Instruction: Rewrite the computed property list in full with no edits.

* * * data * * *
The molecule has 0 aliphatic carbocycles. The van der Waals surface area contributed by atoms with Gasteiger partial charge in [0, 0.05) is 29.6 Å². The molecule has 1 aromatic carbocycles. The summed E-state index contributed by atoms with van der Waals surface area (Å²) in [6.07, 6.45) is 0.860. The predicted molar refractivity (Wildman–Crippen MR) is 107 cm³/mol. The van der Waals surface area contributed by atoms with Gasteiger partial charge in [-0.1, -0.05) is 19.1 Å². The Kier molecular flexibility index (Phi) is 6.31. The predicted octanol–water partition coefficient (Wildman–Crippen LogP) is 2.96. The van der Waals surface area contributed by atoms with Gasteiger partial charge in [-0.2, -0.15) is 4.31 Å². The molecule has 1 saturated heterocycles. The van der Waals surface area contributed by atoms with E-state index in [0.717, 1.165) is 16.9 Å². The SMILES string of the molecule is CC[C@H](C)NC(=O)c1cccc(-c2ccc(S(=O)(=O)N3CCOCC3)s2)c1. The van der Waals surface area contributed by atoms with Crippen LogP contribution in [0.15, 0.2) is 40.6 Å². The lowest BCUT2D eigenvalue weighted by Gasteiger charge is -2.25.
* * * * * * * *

The molecule has 0 aliphatic carbocycles. The van der Waals surface area contributed by atoms with Gasteiger partial charge in [0, 0.05) is 29.6 Å². The molecule has 1 aromatic carbocycles. The summed E-state index contributed by atoms with van der Waals surface area (Å²) in [6.07, 6.45) is 0.860. The predicted molar refractivity (Wildman–Crippen MR) is 107 cm³/mol. The van der Waals surface area contributed by atoms with Gasteiger partial charge in [-0.1, -0.05) is 19.1 Å². The Kier molecular flexibility index (Phi) is 6.31. The predicted octanol–water partition coefficient (Wildman–Crippen LogP) is 2.96. The van der Waals surface area contributed by atoms with Gasteiger partial charge in [-0.2, -0.15) is 4.31 Å². The molecule has 1 saturated heterocycles. The van der Waals surface area contributed by atoms with E-state index in [0.717, 1.165) is 16.9 Å². The SMILES string of the molecule is CC[C@H](C)NC(=O)c1cccc(-c2ccc(S(=O)(=O)N3CCOCC3)s2)c1. The van der Waals surface area contributed by atoms with Crippen LogP contribution in [0.15, 0.2) is 40.6 Å². The lowest BCUT2D eigenvalue weighted by Gasteiger charge is -2.25.